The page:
15 times greater than the costs. For Americans’ health and                 MWh). To put that in context, coal power plants typically
welfare, for the nation’s economy, and for the health of the               produce about 2100 lbs/MWh, while natural gas-fired plants
planet, we can’t afford not to curb the carbon pollution from              emit 1000/MWh or less. Power companies building new
existing power plants.                                                     facilities could thus meet the standard with existing natural
                                                                           gas power plant technologies, zero-emitting renewables, or
                                                                           with efficient coal plants equipped with systems to capture
EPA hAs ThE lEGAl AuThOrITy                                                and sequester carbon dioxide.
And OblIGATIOn TO rEducE                                                       The EPA’s assessment, widely shared in the private sector,
cArbOn POlluTIOn                                                           is that even without the proposed carbon pollution standard
                                                                           new power supply needs will be met by a combination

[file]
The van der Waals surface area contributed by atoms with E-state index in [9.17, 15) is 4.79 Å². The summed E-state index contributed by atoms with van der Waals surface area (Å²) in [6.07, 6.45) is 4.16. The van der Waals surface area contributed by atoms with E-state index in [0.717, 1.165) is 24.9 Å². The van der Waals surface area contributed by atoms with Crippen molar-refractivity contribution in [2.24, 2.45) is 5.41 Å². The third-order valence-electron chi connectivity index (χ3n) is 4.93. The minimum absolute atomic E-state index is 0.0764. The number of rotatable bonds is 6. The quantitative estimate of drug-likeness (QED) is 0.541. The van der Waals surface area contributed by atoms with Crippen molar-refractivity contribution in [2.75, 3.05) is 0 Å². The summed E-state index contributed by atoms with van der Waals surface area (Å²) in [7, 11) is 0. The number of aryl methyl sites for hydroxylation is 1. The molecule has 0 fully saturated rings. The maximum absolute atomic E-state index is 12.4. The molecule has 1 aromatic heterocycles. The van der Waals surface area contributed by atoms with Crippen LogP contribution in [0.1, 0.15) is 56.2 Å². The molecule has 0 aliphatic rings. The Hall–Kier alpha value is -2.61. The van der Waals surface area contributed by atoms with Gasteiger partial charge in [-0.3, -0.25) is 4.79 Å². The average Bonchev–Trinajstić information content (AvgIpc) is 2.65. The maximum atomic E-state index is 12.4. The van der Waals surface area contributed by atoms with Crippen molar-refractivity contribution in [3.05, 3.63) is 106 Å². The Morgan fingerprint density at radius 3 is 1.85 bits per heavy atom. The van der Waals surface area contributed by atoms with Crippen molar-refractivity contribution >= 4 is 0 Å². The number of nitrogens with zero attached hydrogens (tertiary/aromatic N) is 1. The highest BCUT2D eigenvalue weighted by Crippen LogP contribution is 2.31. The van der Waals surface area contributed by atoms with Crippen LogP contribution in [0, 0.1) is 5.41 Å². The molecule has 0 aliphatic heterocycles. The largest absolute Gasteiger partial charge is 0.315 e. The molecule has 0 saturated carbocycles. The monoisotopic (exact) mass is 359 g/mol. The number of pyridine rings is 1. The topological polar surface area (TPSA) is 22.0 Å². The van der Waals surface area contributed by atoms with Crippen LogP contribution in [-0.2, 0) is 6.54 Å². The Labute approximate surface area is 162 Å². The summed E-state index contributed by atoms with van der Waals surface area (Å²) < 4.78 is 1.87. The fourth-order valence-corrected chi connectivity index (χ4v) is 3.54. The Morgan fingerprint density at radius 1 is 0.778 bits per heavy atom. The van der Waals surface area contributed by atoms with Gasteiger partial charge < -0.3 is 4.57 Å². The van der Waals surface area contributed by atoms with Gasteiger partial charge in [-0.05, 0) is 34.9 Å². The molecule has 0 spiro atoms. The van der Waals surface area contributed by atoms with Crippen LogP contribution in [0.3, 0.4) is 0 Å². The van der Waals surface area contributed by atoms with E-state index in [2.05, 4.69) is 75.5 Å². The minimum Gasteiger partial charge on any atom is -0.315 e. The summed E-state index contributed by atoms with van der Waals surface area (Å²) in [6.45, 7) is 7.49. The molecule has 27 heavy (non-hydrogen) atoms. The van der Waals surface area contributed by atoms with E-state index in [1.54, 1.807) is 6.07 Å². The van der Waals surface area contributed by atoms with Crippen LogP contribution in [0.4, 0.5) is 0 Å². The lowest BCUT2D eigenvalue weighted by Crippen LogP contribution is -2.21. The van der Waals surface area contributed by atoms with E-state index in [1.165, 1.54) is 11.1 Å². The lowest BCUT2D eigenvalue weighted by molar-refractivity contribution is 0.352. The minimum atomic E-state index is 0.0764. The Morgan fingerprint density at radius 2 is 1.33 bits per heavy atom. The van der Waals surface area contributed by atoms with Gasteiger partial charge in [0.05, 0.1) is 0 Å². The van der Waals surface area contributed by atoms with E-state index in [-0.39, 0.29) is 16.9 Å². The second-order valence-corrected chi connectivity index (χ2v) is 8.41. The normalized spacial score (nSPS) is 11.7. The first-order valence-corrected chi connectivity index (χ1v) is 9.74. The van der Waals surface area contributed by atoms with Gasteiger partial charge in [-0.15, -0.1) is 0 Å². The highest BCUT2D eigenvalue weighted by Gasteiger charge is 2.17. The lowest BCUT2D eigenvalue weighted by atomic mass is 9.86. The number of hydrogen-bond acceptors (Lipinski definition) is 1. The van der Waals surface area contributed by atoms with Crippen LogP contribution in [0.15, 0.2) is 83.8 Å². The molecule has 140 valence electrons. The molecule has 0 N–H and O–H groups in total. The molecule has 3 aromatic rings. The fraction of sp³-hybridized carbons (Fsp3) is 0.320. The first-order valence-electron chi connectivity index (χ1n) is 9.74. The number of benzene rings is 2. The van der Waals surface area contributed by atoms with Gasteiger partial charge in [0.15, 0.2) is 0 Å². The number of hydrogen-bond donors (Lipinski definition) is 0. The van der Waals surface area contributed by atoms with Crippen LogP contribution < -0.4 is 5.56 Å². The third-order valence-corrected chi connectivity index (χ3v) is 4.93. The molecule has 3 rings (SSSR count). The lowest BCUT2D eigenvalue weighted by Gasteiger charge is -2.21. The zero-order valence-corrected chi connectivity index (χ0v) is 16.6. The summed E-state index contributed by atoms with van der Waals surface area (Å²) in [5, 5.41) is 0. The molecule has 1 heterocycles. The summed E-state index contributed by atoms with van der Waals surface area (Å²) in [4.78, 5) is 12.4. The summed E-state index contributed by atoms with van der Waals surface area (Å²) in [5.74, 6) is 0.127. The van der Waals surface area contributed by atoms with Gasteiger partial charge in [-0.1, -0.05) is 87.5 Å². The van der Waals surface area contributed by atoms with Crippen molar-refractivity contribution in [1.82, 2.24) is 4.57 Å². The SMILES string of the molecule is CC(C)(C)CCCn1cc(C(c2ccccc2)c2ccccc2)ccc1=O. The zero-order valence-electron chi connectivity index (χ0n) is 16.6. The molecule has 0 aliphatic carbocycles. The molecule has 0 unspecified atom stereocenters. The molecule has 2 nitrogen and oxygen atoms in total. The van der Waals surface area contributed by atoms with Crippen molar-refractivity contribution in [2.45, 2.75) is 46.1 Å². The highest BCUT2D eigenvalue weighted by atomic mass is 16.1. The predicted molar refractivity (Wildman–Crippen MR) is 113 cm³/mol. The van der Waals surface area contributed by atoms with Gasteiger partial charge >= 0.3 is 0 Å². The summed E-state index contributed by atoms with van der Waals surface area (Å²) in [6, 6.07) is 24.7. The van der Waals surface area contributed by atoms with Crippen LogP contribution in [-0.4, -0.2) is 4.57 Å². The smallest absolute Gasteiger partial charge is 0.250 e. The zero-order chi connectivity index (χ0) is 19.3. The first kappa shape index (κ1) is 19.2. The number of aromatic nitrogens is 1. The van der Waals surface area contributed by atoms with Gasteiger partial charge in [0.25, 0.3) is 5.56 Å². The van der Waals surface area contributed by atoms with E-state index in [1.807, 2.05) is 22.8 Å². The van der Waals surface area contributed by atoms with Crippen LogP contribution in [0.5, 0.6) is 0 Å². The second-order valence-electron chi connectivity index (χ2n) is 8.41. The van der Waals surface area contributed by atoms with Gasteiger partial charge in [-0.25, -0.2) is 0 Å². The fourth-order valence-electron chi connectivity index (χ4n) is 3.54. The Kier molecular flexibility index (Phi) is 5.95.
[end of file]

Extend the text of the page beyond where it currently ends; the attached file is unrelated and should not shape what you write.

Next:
The Clean Air Act has been remarkably successful over its                  of natural gas, renewables, energy efficiency, and other
40-year history. Most Americans now breathe much cleaner                   resources because the construction of new conventional
air, our cities are no longer enveloped in smoke and smog,                 coal-fired power plants is uneconomic. The new source
the nation’s lakes and rivers are recovering from acid rain,               standard is expected to be finalized in the next few months.
and the ozone layer that shields us from dangerous ultraviolet                 EPA, however, still hasn’t addressed the largest source of
radiation is healing after the phase-out of CFCs and other                 carbon pollution, existing power plants. NRDC’s approach
ozone-destroying chemicals.                                                addresses the challenge of creating equitable regulations
   The Clean Air Act can also help stem the threat of                      for these sources under Section 111(d), recognizing that the
climate change by reducing carbon pollution. In 2007, in                   type and mix of power plants varies among the states. If all
Massachusetts v. EPA, the U.S. Supreme Court ruled that                    existing power plants were limited to 1000 lbs of CO2/MWh,
the EPA has the authority and responsibility to curb heat-                 for instance, states with a high percentage of coal-fired plants